The new Tomb Raider goes back in time to create a character arc for Lara Croft, attempting to reboot and redefine one of gaming’s legitimate pop culture icons. With this goal in mind, the game tells a deliberately crafted story between tightly controlled, death-defying action sequences defined by breakneck forward momentum, bloody battles with man and beast, puzzles solved through manipulation of your physical environment, and open areas to explore and master.
It’s a highly enjoyable, often skillfully executed game exhibiting all the traits of a modern blockbuster. Adherence to established tenets of contemporary game design often pays off in an impressively detailed world, thrilling action sequences, and a sense of growth enabled by experience points and equipment upgrades. The way forward is often indicated by waypoint markers--when it’s not straight ahead through a breakneck set piece--but it’s refreshing when you’re let off the leash, and the mysterious island you’re marooned on is beautifully convincing and has an appreciable sense of interconnectedness.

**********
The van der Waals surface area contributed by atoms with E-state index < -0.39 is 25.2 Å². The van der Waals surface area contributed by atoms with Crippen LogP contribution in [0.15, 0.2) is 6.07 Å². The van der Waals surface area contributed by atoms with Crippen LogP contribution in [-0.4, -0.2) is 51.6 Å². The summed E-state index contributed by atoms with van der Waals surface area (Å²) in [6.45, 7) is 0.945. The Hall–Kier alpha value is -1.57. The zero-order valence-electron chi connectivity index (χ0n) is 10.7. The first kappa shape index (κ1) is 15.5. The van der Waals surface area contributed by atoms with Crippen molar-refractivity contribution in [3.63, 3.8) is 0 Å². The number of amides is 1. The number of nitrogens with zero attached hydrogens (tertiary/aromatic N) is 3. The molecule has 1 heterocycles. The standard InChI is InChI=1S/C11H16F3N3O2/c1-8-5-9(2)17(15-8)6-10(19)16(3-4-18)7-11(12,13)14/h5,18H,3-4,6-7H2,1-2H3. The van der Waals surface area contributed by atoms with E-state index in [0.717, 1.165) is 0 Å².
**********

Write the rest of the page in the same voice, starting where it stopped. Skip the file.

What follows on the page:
Trekking the treacherous path of the triple-A action game doesn’t lead to any fatal missteps, but there a few stumbles, and one particularly surprising pratfall. In spite of the developer’s intentions and the vulnerability displayed by the heroine in cutscenes, the game struggles to render her as believable human character.